On 1/5/11 majority of the Bates County Office holders and representatives from the City of Butler met at the courthouse to discuss providing Enhanced 911 to the citizens of rural Bates County and upgrading the City of Butler’s current 911 equipment. Three issues were brought out during the meeting.
The first issue discussed was the increased volume of emergency calls the Sheriff’s Office receives. Currently when someone in the County dials 911, the calls are forwarded to the administrative lines and there is no way to know if it’s a 911 call or a regular call. The Sheriff pointed out that if someone calls in and doesn’t know their location, the responding emergency personnel search for the proverbial needle in the hay stack. This is also the case if someone calls 911 and cannot communicate verbally; there is no way to know where the call came from without Enhanced 911. Adding enhanced 911 would allow for the system to capture the location the call is made from and forward that information to the needed services. This system also includes locating the 911 calls that are made from cell phones. In the event that a farmer is injured in the field he can call 911 and the system would secure his GPS location and that location would be auto-populated and his location dispatch to emergency service personnel. This improves response time for fire services, ambulance services and law enforcement services. Currently the Sheriff’s Office is averaging 600 calls for service a month and of those calls the Sheriff projects that at least 40 would have utilized the E911 system if it was in place.
The second issue discussed was the need for the City of Butler to upgrade their antiquated 911 system. Chief Garnett first began working on replacing his system in early 2010 when the phone company advised him that there were no parts available to repair his system when it fails. The City’s 911 system was purchased around 15 years ago and the City has provided E911 to the citizens that live within the city limits without a tax to fund it.
The Third issue was how Enhanced 911 would be funded. Sheriff Anderson and Chief Garnett have been researching the possibility of purchasing equipment that would serve both the County’s needs and the City of Butler’s needs. They presented a case that showed by teaming together (city and county) and purchasing a system together there would be substantial savings versus purchasing separately.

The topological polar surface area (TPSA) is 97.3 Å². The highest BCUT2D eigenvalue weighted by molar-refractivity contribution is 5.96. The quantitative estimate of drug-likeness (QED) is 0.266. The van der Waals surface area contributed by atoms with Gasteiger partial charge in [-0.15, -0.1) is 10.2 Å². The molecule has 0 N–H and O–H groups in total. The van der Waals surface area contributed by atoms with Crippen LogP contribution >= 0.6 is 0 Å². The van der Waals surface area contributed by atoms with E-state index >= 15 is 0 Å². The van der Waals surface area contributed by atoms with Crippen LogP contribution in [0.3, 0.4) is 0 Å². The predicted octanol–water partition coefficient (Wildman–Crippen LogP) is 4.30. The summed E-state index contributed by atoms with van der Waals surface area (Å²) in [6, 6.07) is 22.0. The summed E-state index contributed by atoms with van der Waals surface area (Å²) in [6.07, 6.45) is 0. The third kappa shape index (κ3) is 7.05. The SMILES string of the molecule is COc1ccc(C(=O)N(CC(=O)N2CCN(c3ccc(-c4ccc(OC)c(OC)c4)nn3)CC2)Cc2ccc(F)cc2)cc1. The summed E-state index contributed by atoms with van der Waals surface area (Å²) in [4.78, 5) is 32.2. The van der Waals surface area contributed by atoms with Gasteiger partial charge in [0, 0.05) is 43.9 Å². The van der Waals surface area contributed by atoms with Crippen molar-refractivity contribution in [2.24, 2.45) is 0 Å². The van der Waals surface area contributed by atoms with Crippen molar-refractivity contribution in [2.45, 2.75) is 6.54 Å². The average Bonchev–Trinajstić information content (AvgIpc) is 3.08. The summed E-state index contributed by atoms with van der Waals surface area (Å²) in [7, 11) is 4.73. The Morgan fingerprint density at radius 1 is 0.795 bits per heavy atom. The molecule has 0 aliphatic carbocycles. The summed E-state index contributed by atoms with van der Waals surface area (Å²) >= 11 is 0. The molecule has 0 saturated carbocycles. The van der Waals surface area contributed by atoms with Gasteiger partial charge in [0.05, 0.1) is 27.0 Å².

While all the office holders and city officials in attendance agreed that E911 was a benefit and needed throughout the county, the discussion turned to how the system would be funded. It was proposed that Bates County’s portion of the hardware and software would be purchased out of existing funds from general revenue and the yearly database maintenance expenses would be maintained from the existing Law Enforcement Funds. This would mean that all county residence would be provided Enhanced 911 without the need for additional taxes.
Sheriff Anderson states that his research shows that 911 first became available in the United Stated in 1968 after a push from the United Association of Fire Chiefs, Presidents Commission on Law Enforcement and the Administration of Justice. Since then generations of people have been raised on the theory that if you need help in an emergency then you just dial 9-1-1. The research also shows that 96% of the United States has Enhanced 911, which automatically gives dispatch the caller’s location.
Sheriff Anderson also pointed out that in 2009 the Sheriff’s Office joined together with four other counties to receive a grant to upgrade the reporting system for the Sheriff’s Office. With that grant each patrol vehicle in his fleet was equipped with a laptop computer with Global Positioning Systems. This system was designed to be integrated with a E911 system so that when the dispatch receives a call on 911 it auto-populates the call to the system and then pin-points that emergency call on the Deputy’s in car computer. This allows the Deputy to pull up the call and see it on a map so he can find the shortest route possible to respond to the call. The system also helps with resource allocation. When a 911 call comes in and the system pin points that call on the map then dispatchers can see the location of the Deputies and send the closest unit to the call, improving the response time for a call for help.
Sheriff Anderson says “I am excited to see all the Elected County Officials come together and work diligently to improve the quality of life for our Citizens and to be able to offer better life saving services to the citizens without asking for any additional taxes. I feel this is why the citizens have elected us to be their voice in government.”
While major steps have been taken to move forward to bring Bates County Enhanced 911 there are many things that still need to be taken care of. No definitive decision was made at the meeting but a goal was set to move to the next stage of planning for this project. This project if supported by the public may take up to a year to have in place and implemented.